Self-help books are all the rage. They are the 21st century equivalent of the cookbook, at least in terms of their ubiquity in bookstores, physical and virtual. I was browsing through the new nonfiction releases on Audible a few days ago, and half the books listed could reasonably categorized as self-help books.
I find the category redundant. Reading is its own self-help. Reading a book can teach us something. It can also entertain us. Both help us in different ways. But they do help. So why, then, an entire category of books dedicated to self-help when reading is its own reward?
Self-help is one of those marketing phrases that masks intention. That intention is sell a lot of books with a magic bullet solution to some life problem. Marketing something as a magic bullet, however, is risky because the magic in magic solutions tends to be illusion.
I have read some self-help books over the years. I’ve read David Allen’s Getting Things Done twice, for instance. The best, and most effective self-help book I ever read has been lost to the mists of time. It was a small, paperback book, that I picked up between my sophomore and junior year in college. The book was on how to take more effective notes in class. It was an eye-opener for me. The practical ideas it offered reshaped the way I approached my classes. My grade improved dramatically after reading the book. I wish I still had it. I’d praise it to the stars and recommend it loudly to everyone.
Around the same time—early 1993ish—I also read Anthony Robbins Awaken the Giant Within. It was an interesting read, but when I finished it, I was right back where I started. I had no idea how the book was supposed to help me.
The book on note-taking was the exception to the rule for me when it comes to self-help books. My experience with them has been closer to what I experienced with Anthony Robbins book. The lure of self-help book is the same as the lure of the lottery. We think that by reading one book (or buying one lottery ticket) we will change our lives. That is rarely the case.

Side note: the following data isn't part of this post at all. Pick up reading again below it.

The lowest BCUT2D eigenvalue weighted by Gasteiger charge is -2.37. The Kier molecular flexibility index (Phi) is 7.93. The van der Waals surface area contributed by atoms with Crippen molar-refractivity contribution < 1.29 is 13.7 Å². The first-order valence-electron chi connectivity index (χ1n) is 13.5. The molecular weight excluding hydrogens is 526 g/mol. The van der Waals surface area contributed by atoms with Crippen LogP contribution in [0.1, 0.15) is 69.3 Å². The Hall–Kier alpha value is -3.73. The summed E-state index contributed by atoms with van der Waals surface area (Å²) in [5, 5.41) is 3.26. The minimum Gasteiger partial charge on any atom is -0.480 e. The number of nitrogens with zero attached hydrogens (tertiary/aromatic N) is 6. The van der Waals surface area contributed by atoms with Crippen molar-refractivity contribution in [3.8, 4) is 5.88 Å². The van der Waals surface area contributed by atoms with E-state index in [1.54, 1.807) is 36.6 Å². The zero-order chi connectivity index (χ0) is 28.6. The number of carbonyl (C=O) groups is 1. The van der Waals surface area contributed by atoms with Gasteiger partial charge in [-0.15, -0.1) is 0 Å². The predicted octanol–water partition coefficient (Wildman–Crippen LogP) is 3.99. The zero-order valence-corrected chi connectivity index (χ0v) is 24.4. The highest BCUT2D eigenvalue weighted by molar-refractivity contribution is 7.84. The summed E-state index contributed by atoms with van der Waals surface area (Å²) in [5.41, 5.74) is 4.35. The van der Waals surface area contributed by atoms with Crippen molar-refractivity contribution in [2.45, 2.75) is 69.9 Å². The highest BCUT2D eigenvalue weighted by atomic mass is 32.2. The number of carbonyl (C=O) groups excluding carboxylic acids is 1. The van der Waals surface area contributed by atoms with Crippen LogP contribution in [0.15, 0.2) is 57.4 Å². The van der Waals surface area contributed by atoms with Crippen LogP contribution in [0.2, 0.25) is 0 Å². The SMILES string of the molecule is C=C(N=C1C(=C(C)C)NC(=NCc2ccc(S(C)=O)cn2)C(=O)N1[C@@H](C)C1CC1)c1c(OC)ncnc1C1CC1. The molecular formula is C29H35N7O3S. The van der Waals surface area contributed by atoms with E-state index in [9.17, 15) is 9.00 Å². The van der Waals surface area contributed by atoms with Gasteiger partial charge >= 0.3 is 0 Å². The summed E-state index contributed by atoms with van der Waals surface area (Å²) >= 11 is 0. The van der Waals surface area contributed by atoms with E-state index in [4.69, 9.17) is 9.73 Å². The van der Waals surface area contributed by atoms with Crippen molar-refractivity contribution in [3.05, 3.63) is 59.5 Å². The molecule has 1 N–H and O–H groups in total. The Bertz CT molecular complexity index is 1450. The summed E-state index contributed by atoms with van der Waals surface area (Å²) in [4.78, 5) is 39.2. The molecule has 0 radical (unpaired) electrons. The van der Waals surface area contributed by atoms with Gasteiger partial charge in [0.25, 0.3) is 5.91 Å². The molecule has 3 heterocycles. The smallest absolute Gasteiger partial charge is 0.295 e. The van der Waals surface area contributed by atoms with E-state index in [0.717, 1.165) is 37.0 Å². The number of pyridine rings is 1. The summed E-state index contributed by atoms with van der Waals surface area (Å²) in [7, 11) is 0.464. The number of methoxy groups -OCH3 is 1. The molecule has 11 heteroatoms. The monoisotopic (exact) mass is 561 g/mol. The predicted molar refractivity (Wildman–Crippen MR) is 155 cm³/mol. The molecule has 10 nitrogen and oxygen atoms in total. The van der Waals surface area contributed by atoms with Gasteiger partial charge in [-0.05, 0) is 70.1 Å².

The other problem I have with traditional self-help books is that they are often cast as “you should” rather than “here is how I did it.” Long-time readers of this blog will note that when I do write “how-to” posts (the blogging equivalent of self-help) I am careful to avoid phrase like “you should…” Instead, I’ll say “Here is how I made this thing work for me.” That is important because everyone is different. The guidance given by the he author of a self-help book might have worked very well for that author—they are giving an honest accounting. But that doesn’t mean it will work for the masses.
I prefer a more practical kind of self-help book. I find reading biographies to be of enormous help. I read biographies looking for small practical ways I can improve myself, based on what has worked for those that I read about. Reading, for instance, about how Isaac Asimov became a writer helped me become a professional writer. The lessons I gleaned from his autobiographies gave me practical tools that have served me well. I’ve taken similar lessons from biographies of Thomas Jefferson, Dwight Eisenhower, and many others.
Most of the book I read are self-help. Reading a collection of Andy Rooney essays teaches me how to write an essay. Reading a Simon Winchester book teaches me something about geography that I might not have known. For me, self-help books are everywhere, and don’t require a special label to be identified as such.